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State v. Shoemaker

Court of Criminal Appeals of Tennessee, Nashville

December 7, 2017

STATE OF TENNESSEE
v.
MICHELLE D. SHOEMAKER

          Assigned on Briefs November 28, 2017

         Appeal from the Criminal Court for Jackson County No. 02-160 John D. Wootten, Jr., Judge No. M2017-00026-CCA-R3-CD

         The defendant, Michelle D. Shoemaker, appeals from the entry of an amended judgment granting her 370 days of pretrial jail credit. The basis for the defendant's appeal is her allegation that the trial court erred in calculating her jail credits and that she is actually entitled to 520 days of pretrial credit. Following our review, we conclude that the defendant failed to state a colorable claim and affirm the judgment of the trial court.

         Tenn. R. App. P. 3 Appeal as of Right; Judgment of the Circuit Court Affirmed Pursuant to Rule 20 of the Rules of the Court of Criminal Appeals

          Michelle D. Shoemaker, Henning, Tennessee, pro se.

          Herbert H. Slatery III, Attorney General and Reporter; Alexander C. Vey, Assistant Attorney General; Tom P. Thompson, Jr., District Attorney General, for the appellee, State of Tennessee.

          J. Ross Dyer, J., delivered the opinion of the court, in which Thomas T. Woodall, PJ., and Robert W. Wedemeyer, J., joined.

          MEMORANDUM OPINION

          J. ROSS DYER, JUDGE

         In 2005, the defendant was convicted of first degree murder, conspiracy to commit first degree murder, solicitation of first degree murder, and tampering with evidence for which she received an effective sentence of life in prison. On September 30, 2005, the defendant field a "Motion for Pretrial Jail Credits" citing Tennessee Code Annotated sections 40-23-101(a) and 40-23-101(2)(c) and claiming she was entitled to 520 days of pretrial jail credit. Based on the record before this Court, no action was taken in response to the defendant's initial motion. Then, on February 22, 2015, the defendant filed a "Motion to Amend Judgment to Award Pretrial Jail Credits." While the record is void of a response from the State or any indication that a hearing occurred concerning the defendant's motion, the trial court entered amended judgments on November 21, 2016, awarding the defendant 370 days of pretrial credit. On December 17, 2016, the defendant filed a notice of appeal.

         On appeal, the defendant contends she has been deprived of 150 days of pretrial credit. The State argues the defendant's claims do not entitle her to relief under Tenn. R. Crim. P. 36.1. Upon review of the record and the briefs, we agree with the State.

         Tennessee Rule of Criminal Procedure 36.1 provides that the defendant "may, at any time, seek the correction of an illegal sentence by filing a motion to correct an illegal sentence in the trial court in which the judgment of conviction was entered." Tenn. R. Crim. P. 36.1(a). A sentence is illegal if it is not authorized by the applicable statutes or directly contravenes an applicable statute. Id. If the motion states a colorable claim, the trial court shall appoint counsel if the defendant is indigent and not already represented by counsel and hold a hearing on the motion, unless the parties waive the hearing. Tenn. R. Crim. P. 36.1(b). A "'colorable claim' means a claim that, if taken as true and viewed in a light most favorable to the moving party, would entitle the moving party to relief under Rule 36.1." State v. Wooden, 478 S.W.3d 585, 593 (Tenn. 2015).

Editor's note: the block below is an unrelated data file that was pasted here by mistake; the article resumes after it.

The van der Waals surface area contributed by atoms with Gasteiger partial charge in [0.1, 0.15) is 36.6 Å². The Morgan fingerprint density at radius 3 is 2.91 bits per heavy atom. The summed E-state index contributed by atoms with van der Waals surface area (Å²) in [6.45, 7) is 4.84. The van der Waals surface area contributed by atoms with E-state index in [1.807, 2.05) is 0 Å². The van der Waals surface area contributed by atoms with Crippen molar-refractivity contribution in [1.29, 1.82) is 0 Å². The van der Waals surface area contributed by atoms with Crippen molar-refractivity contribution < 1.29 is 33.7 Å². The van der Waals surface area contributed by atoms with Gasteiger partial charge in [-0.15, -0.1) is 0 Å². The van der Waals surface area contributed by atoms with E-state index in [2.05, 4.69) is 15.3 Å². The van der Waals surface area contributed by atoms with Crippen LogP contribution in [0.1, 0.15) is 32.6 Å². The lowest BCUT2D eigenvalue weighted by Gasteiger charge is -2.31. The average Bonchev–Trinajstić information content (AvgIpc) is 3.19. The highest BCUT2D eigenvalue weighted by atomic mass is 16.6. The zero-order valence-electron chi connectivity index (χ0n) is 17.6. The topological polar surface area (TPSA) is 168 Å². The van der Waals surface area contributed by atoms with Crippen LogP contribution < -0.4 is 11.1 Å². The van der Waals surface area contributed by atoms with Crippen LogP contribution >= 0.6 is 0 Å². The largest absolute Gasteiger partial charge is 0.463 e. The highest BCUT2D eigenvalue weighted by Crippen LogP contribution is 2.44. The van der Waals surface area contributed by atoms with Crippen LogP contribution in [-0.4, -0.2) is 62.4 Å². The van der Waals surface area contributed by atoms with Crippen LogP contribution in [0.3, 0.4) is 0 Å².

Initially we note that the defendant's filings in the trial court and her initial brief to this Court do not cite to Tennessee Rules of Criminal Procedure 36.1. However, the defendant does cite Rule 36 in her reply brief in this Court and in response to the State's claim she does not have an appeal as of right from the entry of the amended judgments. Because the record before this Court is silent as to how the trial court treated and/or considered the defendant's motion, we will, based on the defendant's reply brief, consider the defendant's appeal as an appeal from the denial of motion to correct an illegal sentence pursuant to Rule 36.1.

         In State v. Brown, 479 S.W.3d 200 (Tenn. 2015), the Tennessee Supreme Court addressed the issue of whether the failure to award pretrial jail credits constituted a "colorable claim" for the purpose of Rule 36.1. Id. at 212. The Court observed that while "pretrial jail credits allow a defendant to receive credit against his sentence for time already served, awarding or not awarding pretrial jail credits does not alter the sentence in any way, although it may affect the length of time a defendant is incarcerated." Id. (emphasis in original). The Court opined that a litigant wishing to challenge the award of pretrial jail credits was entitled to raise the issue on direct appeal. Id. at 212-213. However, the Court ultimately concluded that "a trial court's failure to award pretrial jail credits does not render the sentence illegal and is insufficient, therefore, to establish a colorable claim for relief under Rule 36.1." Id. at 213 (emphasis in original). To the extent the defendant contends her sentence was illegal due to the improper or insufficient application of pretrial jail credits, she has not asserted a colorable claim under Rule 36.1 and is not entitled to relief.

         When an opinion would have no precedential value, this Court may affirm by memorandum opinion the judgment or action of the trial court when the judgment was rendered or the action was taken in a proceeding without a jury and such judgment or action was not a determination of guilt, and the evidence does not preponderate against the finding of the trial court. See Tenn. Ct. Crim. App. R. 20. We conclude that this case satisfies the criteria ...


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